So, you concede that the line is not between a statement about he is hitting me with a baseball bat as opposed to he just finished hitting me with a baseball bat and is headed out the door?
That is not where the line is drawn.
Peter Jon Van Hoek: I think the line would be drawn if those were the only statements, he's hitting me with a baseball bat, versus he -- he just hit me with a baseball bat and he just left.
I think the line is clearly drawn in Davis between the hitting me with a baseball bat would be nontestimonial--
Justice Samuel Alito: I really would like a clear answer to this.
Is -- can there be an ongoing emergency where the statement relates -- where the statement recounts something that has occurred, not something that is occurring?
Peter Jon Van Hoek: --I think that in the absence of any statement by the witness alleging that there is any current ongoing imminent danger, if the witness only gives a statement that relates to past completed events, then it's not a showing of -- of an ongoing emergency.
Chief Justice John G. Roberts: So what do you do -- what do you do with the statement
"The guy in the gas station shot me? "
Is that purely past or is that an ongoing emergency?
Peter Jon Van Hoek: That statement standing alone I would say that that is past, purely past.
Chief Justice John G. Roberts: Even though the guy in the gas station is still there with a gun, the police are within range?
Peter Jon Van Hoek: Are we referring to a specific person?
Chief Justice John G. Roberts: Yes.
I mean, that strikes me as something that happened in the past, he shot me, but at the same time demonstrates an ongoing emergency because he is right there and he might shoot you.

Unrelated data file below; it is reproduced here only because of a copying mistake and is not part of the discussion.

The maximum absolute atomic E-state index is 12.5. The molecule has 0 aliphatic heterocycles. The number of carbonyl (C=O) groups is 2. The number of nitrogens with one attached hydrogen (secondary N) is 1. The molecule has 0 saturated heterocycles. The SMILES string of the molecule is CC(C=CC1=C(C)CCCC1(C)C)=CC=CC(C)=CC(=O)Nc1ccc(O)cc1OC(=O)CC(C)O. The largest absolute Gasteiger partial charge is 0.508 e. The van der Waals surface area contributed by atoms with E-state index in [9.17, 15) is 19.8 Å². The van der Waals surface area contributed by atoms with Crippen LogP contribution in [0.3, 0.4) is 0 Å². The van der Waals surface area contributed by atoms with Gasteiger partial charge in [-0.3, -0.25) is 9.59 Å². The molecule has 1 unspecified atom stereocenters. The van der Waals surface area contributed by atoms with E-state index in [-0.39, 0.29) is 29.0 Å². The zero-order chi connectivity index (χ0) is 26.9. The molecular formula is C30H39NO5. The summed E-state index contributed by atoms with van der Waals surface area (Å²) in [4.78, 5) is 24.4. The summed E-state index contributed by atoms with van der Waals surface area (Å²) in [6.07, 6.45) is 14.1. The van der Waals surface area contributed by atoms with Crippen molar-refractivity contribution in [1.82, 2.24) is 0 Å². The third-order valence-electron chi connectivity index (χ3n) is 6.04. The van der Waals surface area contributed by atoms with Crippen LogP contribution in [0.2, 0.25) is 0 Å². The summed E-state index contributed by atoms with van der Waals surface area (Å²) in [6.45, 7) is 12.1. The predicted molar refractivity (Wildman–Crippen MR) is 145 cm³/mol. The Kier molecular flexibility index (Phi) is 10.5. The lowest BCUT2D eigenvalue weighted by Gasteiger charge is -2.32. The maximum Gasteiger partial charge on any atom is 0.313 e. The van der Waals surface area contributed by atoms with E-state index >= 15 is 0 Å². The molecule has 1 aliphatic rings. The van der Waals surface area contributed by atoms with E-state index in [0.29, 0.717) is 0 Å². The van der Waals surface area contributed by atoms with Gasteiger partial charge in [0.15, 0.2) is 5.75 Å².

I'm suggesting the line you propose to Justice Alito doesn't work.
Peter Jon Van Hoek: Well, I -- I -- I would -- I don't -- I don't think that -- that the -- the -- the discussion of verbs tense and past tense, I don't think that is the -- is the -- is the determining factor.
It's certainly important, certainly a relevant consideration in--
Justice Antonin Scalia: The guy in the gas station is present.
It's not past.
He is making an assertion the guy who is now in the gas station shot me.
The shot me is past, but he is asserting that the person is now in the gas station.
That is a statement of a present fact.
Peter Jon Van Hoek: --Yes.
And I think if you look at all of the circumstances together, it's a -- it's -- and going to the primary purpose is, is the witness declaring some type of emergency, some sort of imminent harm and requesting the police to render assistance to alleviate that, to protect him -- him or her.
Justice Samuel Alito: Well, suppose they get a 9-1-1 call.
There's -- a man has just been shot on the corner of Fifth and Main.
They go to Fifth and Main; they find a man there; he's shot; he's bleeding profusely; he's in shock; and they know nothing more about what's happened.
And they say, well, what happened?
Well, he shot me.
Who shot you?
It's John Jones.
Now what about that?
Peter Jon Van Hoek: I would say that's our case and I would say that was testimonial.
Justice Samuel Alito: Well, the police under those circumstances don't know whether John Jones is going on a shooting spree; this is just the first of numerous victims.
Maybe it's a gang fight.
He's shot one member of an opposing gang; now he's going to go shoot another member of an opposing gang.